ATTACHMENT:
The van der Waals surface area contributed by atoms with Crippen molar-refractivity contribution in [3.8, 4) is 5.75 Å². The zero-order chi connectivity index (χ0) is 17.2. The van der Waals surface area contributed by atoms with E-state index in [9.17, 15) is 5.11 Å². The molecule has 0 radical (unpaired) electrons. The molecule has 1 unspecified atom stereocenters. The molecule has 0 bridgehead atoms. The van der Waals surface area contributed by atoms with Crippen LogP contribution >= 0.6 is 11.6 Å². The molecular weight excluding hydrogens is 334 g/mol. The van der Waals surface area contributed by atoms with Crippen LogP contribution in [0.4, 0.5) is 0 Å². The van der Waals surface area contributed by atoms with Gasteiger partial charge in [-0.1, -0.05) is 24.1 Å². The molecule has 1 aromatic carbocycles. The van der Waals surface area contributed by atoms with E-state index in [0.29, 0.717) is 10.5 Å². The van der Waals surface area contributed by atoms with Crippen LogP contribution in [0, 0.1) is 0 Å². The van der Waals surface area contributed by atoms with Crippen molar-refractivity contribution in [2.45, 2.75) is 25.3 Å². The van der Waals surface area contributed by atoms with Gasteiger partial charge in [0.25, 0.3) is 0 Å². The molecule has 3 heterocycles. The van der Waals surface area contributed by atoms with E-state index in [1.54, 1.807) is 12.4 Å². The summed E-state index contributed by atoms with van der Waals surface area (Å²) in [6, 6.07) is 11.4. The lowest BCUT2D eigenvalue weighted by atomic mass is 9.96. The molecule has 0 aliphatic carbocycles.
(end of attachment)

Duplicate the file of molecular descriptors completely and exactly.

The van der Waals surface area contributed by atoms with Crippen molar-refractivity contribution in [3.8, 4) is 5.75 Å². The zero-order chi connectivity index (χ0) is 17.2. The van der Waals surface area contributed by atoms with E-state index in [9.17, 15) is 5.11 Å². The molecule has 0 radical (unpaired) electrons. The molecule has 1 unspecified atom stereocenters. The molecule has 0 bridgehead atoms. The van der Waals surface area contributed by atoms with Crippen LogP contribution >= 0.6 is 11.6 Å². The molecular weight excluding hydrogens is 334 g/mol. The van der Waals surface area contributed by atoms with Crippen LogP contribution in [0.4, 0.5) is 0 Å². The van der Waals surface area contributed by atoms with Gasteiger partial charge in [-0.1, -0.05) is 24.1 Å². The molecule has 1 aromatic carbocycles. The van der Waals surface area contributed by atoms with E-state index in [0.29, 0.717) is 10.5 Å². The van der Waals surface area contributed by atoms with Crippen LogP contribution in [0, 0.1) is 0 Å². The van der Waals surface area contributed by atoms with Crippen molar-refractivity contribution in [2.45, 2.75) is 25.3 Å². The van der Waals surface area contributed by atoms with Gasteiger partial charge in [0.25, 0.3) is 0 Å². The molecule has 3 heterocycles. The van der Waals surface area contributed by atoms with E-state index in [1.54, 1.807) is 12.4 Å². The summed E-state index contributed by atoms with van der Waals surface area (Å²) in [6, 6.07) is 11.4. The lowest BCUT2D eigenvalue weighted by atomic mass is 9.96. The molecule has 0 aliphatic carbocycles.